Dance Europe's alleged demand of Israeli companies to denounce the occupation if they wish to be covered in the magazine reminds me of the loyalty oaths that had to be taken during the Red Scare days of the McCarthy era. The other night I happened to watch "Good Night, And Good Luck," which tells the story of how Edward R. Murrow took on the fear-mongering of Senator Joseph McCarthy. In the opening scene CBS employees whisper to each other as they contemplate whether they will lose their jobs if they don't sign loyalty oaths.

But even worse than its apparent demand for denunciations by Israeli companies is Dance Europe's complete lack of appreciation for what it means to be an artist and how art can serve to bring people together as opposed to pushing them apart.

There are many ways to answer the question: What is art? I would say that at its most basic level art is about individual creative expression. In this light, if Freid's claims are true, Dance Europe's discrimination against Israeli dancers is especially pointless and mean-spirited. Dance Europe is delivering collective punishment against individual dancers who undoubtedly bring to their work a diverse range of perspectives and interests. Some may be inspired by political and social considerations while others may be motivated by a range of other issues that don't even touch upon politics.

Art, at its best, is a wonderful way to bring people together from different countries, backgrounds and perspectives. If you listen to the audio interview I recently did with James Oliverio of the Digital Worlds Institute, you'll notice that one of the themes that ties the interview together is Oliverio's description of how his multi-country events, which bring dancers and other artists together in real-time via high-speed videoconferencing, serve to breakdown cultural barriers in unexpected and delightful ways.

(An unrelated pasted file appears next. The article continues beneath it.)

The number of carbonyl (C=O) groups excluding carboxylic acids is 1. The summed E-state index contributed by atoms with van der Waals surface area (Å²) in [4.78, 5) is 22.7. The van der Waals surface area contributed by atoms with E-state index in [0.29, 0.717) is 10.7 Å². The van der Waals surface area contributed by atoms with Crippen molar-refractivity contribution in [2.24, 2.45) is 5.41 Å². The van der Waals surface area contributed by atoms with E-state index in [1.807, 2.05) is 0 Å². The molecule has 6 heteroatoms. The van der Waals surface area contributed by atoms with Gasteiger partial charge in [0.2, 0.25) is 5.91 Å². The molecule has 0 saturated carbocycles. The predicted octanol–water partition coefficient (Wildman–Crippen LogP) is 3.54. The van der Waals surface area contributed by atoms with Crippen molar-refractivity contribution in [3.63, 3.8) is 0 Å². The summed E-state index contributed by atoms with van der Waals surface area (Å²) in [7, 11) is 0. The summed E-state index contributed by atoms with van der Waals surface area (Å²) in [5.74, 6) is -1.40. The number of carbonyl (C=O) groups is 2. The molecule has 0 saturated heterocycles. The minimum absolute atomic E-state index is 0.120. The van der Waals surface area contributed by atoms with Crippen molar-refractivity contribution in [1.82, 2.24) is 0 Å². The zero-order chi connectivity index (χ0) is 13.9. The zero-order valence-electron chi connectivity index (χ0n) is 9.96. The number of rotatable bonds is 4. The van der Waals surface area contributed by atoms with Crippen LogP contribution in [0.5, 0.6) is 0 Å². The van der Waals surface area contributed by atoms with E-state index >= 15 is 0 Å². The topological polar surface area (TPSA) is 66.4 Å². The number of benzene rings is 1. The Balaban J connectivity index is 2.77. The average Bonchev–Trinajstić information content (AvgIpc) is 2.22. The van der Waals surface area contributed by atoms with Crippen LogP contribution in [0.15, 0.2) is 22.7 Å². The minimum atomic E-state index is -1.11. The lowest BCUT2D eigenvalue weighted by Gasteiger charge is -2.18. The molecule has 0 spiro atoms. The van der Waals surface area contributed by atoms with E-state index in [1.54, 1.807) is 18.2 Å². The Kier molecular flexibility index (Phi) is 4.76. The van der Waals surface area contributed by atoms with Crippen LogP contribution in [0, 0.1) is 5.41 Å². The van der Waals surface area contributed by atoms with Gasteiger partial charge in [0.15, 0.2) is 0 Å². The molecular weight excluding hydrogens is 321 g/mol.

In one of my many e-mails to Emma Manning, most of which went unanswered, I recommended that Dance Europe play a constructive role, instead, in the search for paths to resolving the many challenges of the Middle East. My main suggestion was that she embrace existing programs (or participate in the creation of new ones) that fuse the power of dance with inexpensive digital communication tools such as video and blogs. By using these tools, dancers of all ages from the Middle East (and beyond) can share, both online and in person, their perspectives, stories, differences and hopes in a worthwhile and creative manner.

Then this morning I was searching for dance videos on YouTube. I happened to stumble upon videos that had been uploaded just minutes earlier from a group called Nemashim, based in Haifa. (Click here and here to see them. You will need the latest version of Macromedia's Flash Player.)

Nemashim is a commune that consists of Israeli Jews and Arabs who have recently graduated from high school. The goal is to promote peace and understanding through theater and Jewish-Arab dialogue and meetings. In the words of their website:

"We are living together in the middle of a terrible, destructive conflict and we feel that a way out is by developing peaceful resistance to violence, realizing the ideals of equality and co-existence in a mixed group and by using theater to advance these ideals."